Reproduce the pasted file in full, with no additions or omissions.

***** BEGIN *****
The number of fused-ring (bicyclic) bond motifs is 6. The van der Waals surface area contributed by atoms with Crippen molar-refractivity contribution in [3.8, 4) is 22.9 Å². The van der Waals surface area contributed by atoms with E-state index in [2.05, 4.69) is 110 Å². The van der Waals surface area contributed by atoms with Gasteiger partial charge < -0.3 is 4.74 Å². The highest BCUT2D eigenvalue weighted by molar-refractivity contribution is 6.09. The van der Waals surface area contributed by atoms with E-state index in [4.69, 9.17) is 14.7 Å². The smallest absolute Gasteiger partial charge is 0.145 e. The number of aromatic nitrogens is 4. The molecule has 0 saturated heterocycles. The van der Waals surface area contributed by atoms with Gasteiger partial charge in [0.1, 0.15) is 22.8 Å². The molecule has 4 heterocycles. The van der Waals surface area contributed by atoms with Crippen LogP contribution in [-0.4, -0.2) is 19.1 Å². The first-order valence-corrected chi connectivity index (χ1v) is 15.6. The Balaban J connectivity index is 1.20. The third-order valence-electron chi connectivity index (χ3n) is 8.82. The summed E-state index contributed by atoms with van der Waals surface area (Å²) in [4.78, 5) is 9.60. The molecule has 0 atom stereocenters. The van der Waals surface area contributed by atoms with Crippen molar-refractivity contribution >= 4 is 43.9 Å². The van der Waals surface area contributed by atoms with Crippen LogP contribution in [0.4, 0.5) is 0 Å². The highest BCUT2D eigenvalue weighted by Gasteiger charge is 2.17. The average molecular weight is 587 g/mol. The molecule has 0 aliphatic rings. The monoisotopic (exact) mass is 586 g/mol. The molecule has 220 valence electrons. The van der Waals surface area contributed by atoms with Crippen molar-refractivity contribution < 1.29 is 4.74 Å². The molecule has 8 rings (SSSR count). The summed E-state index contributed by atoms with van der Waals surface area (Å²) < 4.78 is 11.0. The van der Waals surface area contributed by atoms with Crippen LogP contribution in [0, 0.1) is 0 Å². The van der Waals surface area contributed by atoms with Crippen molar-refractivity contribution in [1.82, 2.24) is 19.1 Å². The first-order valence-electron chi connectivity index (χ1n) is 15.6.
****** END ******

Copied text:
The number of fused-ring (bicyclic) bond motifs is 6. The van der Waals surface area contributed by atoms with Crippen molar-refractivity contribution in [3.8, 4) is 22.9 Å². The van der Waals surface area contributed by atoms with E-state index in [2.05, 4.69) is 110 Å². The van der Waals surface area contributed by atoms with Gasteiger partial charge < -0.3 is 4.74 Å². The highest BCUT2D eigenvalue weighted by molar-refractivity contribution is 6.09. The van der Waals surface area contributed by atoms with E-state index in [4.69, 9.17) is 14.7 Å². The smallest absolute Gasteiger partial charge is 0.145 e. The number of aromatic nitrogens is 4. The molecule has 0 saturated heterocycles. The van der Waals surface area contributed by atoms with Gasteiger partial charge in [0.1, 0.15) is 22.8 Å². The molecule has 4 heterocycles. The van der Waals surface area contributed by atoms with Crippen LogP contribution in [-0.4, -0.2) is 19.1 Å². The first-order valence-corrected chi connectivity index (χ1v) is 15.6. The Balaban J connectivity index is 1.20. The third-order valence-electron chi connectivity index (χ3n) is 8.82. The summed E-state index contributed by atoms with van der Waals surface area (Å²) in [4.78, 5) is 9.60. The molecule has 0 atom stereocenters. The van der Waals surface area contributed by atoms with Crippen molar-refractivity contribution >= 4 is 43.9 Å². The van der Waals surface area contributed by atoms with Crippen LogP contribution in [0.4, 0.5) is 0 Å². The highest BCUT2D eigenvalue weighted by Gasteiger charge is 2.17. The average molecular weight is 587 g/mol. The molecule has 0 aliphatic rings. The monoisotopic (exact) mass is 586 g/mol. The molecule has 220 valence electrons. The van der Waals surface area contributed by atoms with Crippen molar-refractivity contribution < 1.29 is 4.74 Å². The molecule has 8 rings (SSSR count). The summed E-state index contributed by atoms with van der Waals surface area (Å²) < 4.78 is 11.0. The van der Waals surface area contributed by atoms with Crippen LogP contribution in [0, 0.1) is 0 Å². The van der Waals surface area contributed by atoms with Crippen molar-refractivity contribution in [1.82, 2.24) is 19.1 Å². The first-order valence-electron chi connectivity index (χ1n) is 15.6.